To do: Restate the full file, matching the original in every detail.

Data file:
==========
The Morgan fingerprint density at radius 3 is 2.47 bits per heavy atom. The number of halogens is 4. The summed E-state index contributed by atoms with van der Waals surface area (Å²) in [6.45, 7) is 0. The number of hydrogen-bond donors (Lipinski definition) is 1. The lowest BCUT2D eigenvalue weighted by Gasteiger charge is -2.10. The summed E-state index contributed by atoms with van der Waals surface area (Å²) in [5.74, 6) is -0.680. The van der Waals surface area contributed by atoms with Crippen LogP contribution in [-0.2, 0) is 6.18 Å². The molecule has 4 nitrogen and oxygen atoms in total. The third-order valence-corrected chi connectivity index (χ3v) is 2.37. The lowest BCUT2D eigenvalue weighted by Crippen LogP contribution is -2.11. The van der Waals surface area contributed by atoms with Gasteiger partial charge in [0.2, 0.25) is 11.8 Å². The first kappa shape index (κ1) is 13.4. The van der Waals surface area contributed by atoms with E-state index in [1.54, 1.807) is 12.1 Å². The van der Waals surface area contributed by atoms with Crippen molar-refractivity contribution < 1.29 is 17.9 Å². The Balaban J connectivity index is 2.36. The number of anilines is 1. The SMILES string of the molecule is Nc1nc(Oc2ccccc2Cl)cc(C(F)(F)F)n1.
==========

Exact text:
The Morgan fingerprint density at radius 3 is 2.47 bits per heavy atom. The number of halogens is 4. The summed E-state index contributed by atoms with van der Waals surface area (Å²) in [6.45, 7) is 0. The number of hydrogen-bond donors (Lipinski definition) is 1. The lowest BCUT2D eigenvalue weighted by Gasteiger charge is -2.10. The summed E-state index contributed by atoms with van der Waals surface area (Å²) in [5.74, 6) is -0.680. The van der Waals surface area contributed by atoms with Crippen LogP contribution in [-0.2, 0) is 6.18 Å². The molecule has 4 nitrogen and oxygen atoms in total. The third-order valence-corrected chi connectivity index (χ3v) is 2.37. The lowest BCUT2D eigenvalue weighted by Crippen LogP contribution is -2.11. The van der Waals surface area contributed by atoms with Gasteiger partial charge in [0.2, 0.25) is 11.8 Å². The first kappa shape index (κ1) is 13.4. The van der Waals surface area contributed by atoms with E-state index in [1.54, 1.807) is 12.1 Å². The van der Waals surface area contributed by atoms with Crippen molar-refractivity contribution < 1.29 is 17.9 Å². The Balaban J connectivity index is 2.36. The number of anilines is 1. The SMILES string of the molecule is Nc1nc(Oc2ccccc2Cl)cc(C(F)(F)F)n1.